Although Ognyan Dimov is only the second Bulgarian to win a European Poker Tour main event title, his heads-up opponent, Dany Parlafes, would have been the first from Romania.
Parlafes began the EPT €5,300 ($6,000) Deauville Main Event final table as the big stack and dwindled six down to two, but after 117 hands of one-on-one action, Dimov was the last standing of the 592 players who entered the event.
In just his second year as a pro, Dimov’s title check of $613,193 triumphs his previous best, an 11th place finish at the 2014 London EPT NLHE Main Event where he won $43,845.
Fellow countrymen Dimitar Danchev, Bulgaria’s other EPT titleholder, and Simeon Naydenov, a WSOP bracelet winner, were both felt side cheering on Dimov. “It’s so exciting,” Dimov said after the win. “I am really happy, and have been waiting for this moment for a long time. I just want to go and party and enjoy the victory.”
Immediate & Intense Action
Traditionally one of the weaker events on the EPT, the final table began on Day 6 and players wasted no time in getting the action rolling.
On the very first hand, the always-colorful Joseph Carlino went all-in with A-K, only to be eliminated by Andrius Bielskis. A short 16 hands later, Bielskis went out after unfortunately calling Benjamin Buhr’s pocket aces with his own A-3.
The main attraction at the final table was Benjamin Pollak, the highest-ranked Frenchman on the Global Poker Index.
The 11th-place finisher at the 2015 PokerStars Caribbean Adventure Main Event had another impressive showing, cashing out in fourth with over $212,000 after being ousted by Parlafes’ ace straight.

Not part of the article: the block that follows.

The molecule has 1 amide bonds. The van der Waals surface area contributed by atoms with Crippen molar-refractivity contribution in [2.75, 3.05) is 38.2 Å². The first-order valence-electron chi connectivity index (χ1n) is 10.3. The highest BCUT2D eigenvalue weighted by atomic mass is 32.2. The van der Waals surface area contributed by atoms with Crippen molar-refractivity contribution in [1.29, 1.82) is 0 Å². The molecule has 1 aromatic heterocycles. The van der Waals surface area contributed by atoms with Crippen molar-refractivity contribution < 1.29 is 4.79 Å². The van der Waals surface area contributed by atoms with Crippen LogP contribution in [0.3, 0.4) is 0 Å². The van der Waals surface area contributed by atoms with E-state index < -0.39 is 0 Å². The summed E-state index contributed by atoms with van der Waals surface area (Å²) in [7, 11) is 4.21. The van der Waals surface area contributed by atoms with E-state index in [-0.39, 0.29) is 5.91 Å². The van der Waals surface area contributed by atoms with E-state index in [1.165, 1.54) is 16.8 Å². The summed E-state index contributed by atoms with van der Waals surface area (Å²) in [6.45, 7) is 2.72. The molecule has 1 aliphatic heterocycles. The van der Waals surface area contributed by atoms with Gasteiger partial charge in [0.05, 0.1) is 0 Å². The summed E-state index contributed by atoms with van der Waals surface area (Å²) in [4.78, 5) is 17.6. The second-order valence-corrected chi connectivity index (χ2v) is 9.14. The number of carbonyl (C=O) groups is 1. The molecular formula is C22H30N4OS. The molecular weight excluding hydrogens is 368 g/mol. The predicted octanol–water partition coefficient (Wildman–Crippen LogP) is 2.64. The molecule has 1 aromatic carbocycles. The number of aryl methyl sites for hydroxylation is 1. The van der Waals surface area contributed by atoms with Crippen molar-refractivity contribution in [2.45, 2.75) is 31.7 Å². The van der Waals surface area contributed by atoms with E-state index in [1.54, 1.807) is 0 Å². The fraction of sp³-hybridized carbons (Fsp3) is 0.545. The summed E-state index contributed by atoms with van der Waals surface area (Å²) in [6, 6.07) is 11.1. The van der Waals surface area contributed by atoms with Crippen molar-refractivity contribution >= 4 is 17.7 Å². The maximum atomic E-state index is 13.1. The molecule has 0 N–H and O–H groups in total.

Buhr would be next to exit exactly 20 hands following Pollak. His elimination paired Dimov and Parlafes in heads-up play, with the championship and over $600,000 on the line.
Slow & Steady Wins the Race
When the final table began, Parlafes and Dimov were the chip leaders. The two big stacks tapered the competition rather swiftly, but it would conclude with long-fought marathon duel.
As they entered heads-up play, Parlafes remained the big stack at a 2-1 advantage, but Dimov would manage to turn the table. Roughly midway through heads-up play, Dimov surged into the chip lead after a series of small wins and would never look back.
On the 117th hand of heads-up play, Parlafes raised 425,000 from the button with A-K of clubs. Dimov called with A-J of hearts and raised the pot to 1,000,000. Parlafes wasn’t timid and went all-in at 5.2 million, with Dimov making the quick call.
Following a Q (hearts), 6 (hearts), 3 (clubs) flop, Parlafes’ fate was sealed when the 3 (hearts) landed on the turn. Although he wouldn’t be bringing his country an EPT title, he did secure a hefty payout of $383,974 for his efforts.
Woe is Romania
The 12th largest country in Europe, when it comes to poker, Romania hasn’t found much luck.
Parlafes’ $383k takes his live career earnings to $870,183, good for fourth on the Romania all-time money list. His near miss at an EPT main event title wasn’t the first for the country. Other close calls include:
Mihai Manole, Romania’s all-time leading money winner with over $2 million, finished 4th in 2009 at the EPT Barcelona Main Event
In 2011, Ionel Anton finished 3rd at the PokerStars Caribbean Adventure Main Event
Teodor Caraba finished second in the same event as Parlafes, the 2010 EPT Deauville Main Event